Our firm has known of the safety problems Cooper Tire has had with its tires for a long time. Recently we became aware of a Georgia Federal Court order which dealt with the bad conduct. The Georgia case involves an accident which occurred on I-95 in Camden County, Georgia. The Plaintiff was driving a Mercury Mountaineer when the left rear tire on the vehicle detreaded, resulting in the vehicle leaving the roadway and rolling over. One individual was killed and another was severely injured in the rollover accident.
The Federal Court judge entered an order denying Cooper Tire’s Motion for Summary Judgment on the Plaintiffs’ design defect and punitive damage claims. The Court stated that the Plaintiffs’ expert had identified three design defects in the subject tire: the lack of a full nylon cap ply; the lack of a belt edge gum strip or wedge; and inadequate aging resistance.
All of these designs are known countermeasures for the prevention of tire tread separation. The Plaintiffs alleged that Cooper’s competitors employed these reasonable alternative designs, and that Cooper’s internal documents showed that Cooper explored these alternatives, but rejected them so the company could make bigger profits.
In his order, the Federal Judge found that the Plaintiffs submitted evidence showing that “Cooper knew that the lack of a proper antioxidant package caused tread separation, and that this fact was publicized broadly.” The antioxidant package is the chemical mixture added to the rubber compound to prevent the tire from aging prematurely. The Court’s order also states that the Plaintiffs’ evidence “bolsters their theory that Cooper delayed implementing this design improvement because of cost considerations.” The Plaintiffs’ expert outlined several defects in the inner liner of the tire and offered various alternative designs which would have prevented the tread separation.
Ultimately, the Judge found that Plaintiffs “presented evidence upon which a reasonable jury could find that these design defects caused the tread belt separation and the accident and that there were feasible, safer alternatives that would have corrected the identified product deficiencies.” Interestingly, the Judge noted that “Cooper’s Australian website provides some evidence that the manufacturer was aware of the feasibility and importance of this alternative design.”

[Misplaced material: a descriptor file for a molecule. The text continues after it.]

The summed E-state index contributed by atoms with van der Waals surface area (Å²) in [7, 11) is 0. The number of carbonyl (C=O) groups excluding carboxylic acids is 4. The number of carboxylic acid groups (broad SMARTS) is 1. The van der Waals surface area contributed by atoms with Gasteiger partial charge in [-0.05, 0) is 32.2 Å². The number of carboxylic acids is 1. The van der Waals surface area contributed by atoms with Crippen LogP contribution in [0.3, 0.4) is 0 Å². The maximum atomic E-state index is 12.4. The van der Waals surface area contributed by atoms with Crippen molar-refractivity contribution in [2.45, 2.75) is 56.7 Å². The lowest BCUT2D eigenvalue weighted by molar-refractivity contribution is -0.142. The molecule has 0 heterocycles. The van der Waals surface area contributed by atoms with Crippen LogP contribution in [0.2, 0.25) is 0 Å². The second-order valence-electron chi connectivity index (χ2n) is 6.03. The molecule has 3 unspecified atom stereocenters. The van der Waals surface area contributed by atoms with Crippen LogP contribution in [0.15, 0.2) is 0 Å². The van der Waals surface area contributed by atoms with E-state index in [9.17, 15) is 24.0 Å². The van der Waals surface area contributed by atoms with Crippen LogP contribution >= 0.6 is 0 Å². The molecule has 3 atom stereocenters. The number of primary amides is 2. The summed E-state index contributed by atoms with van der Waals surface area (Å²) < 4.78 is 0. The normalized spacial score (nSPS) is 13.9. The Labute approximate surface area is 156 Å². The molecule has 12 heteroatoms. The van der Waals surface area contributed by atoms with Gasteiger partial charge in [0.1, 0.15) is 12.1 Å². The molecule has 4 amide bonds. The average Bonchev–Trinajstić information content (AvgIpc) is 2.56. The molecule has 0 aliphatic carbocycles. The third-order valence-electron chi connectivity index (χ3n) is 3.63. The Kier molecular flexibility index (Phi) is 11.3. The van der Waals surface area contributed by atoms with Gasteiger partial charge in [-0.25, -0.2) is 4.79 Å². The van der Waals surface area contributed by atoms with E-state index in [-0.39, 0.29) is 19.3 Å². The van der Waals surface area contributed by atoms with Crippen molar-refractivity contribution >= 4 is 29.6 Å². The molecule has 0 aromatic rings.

The Judge also denied Cooper’s Motion for Summary Judgment as to the Plaintiffs’ claim for punitive damages. The Plaintiffs contended that Cooper knew the defects caused tread belt separations, and refused to implement simple, relatively inexpensive solutions. The Judge found that the Plaintiffs “presented some evidence that Cooper knew of the four design defects in 1996.” The Judge went on to state that “there is some evidence that other tire manufacturers adopted these safety measures starting in the 1960s, that they were widely used in the 1980s, and that Cooper rejected the safer design alternatives.” Most importantly, the Court noted that the Plaintiffs presented evidence that “Cooper knew that each of these design features prevented tread separations, but that Cooper decided against such changes because they cut into Cooper’s profit margin.”
It’s significant that this Court order confirms what our tire experts have been saying for years about Cooper tires – that they are cheap and poorly made. Our firm currently has several cases involving death and serious injury due to tread separations of tires manufactured by Cooper Tire. We expect to prove the same type of conduct as that set out in the federal court order. A recent list we have seen indicates that Cooper Tire tread separations over the last decade have resulted in over 218 deaths. Hopefully orders such as the one entered by this Federal Court Judge will shed some light on Cooper’s bad conduct and force it to reassess its decisions in regard to the safety of its tires. If you need more information on the Cooper Tire problems, contact either JP Sawyer or Rick Morrison, lawyers in our firm, at 800-898-2034 or by email at JP.Sawyer@beasleyallen.com or Rick.Morrison@beasleyallen.com.
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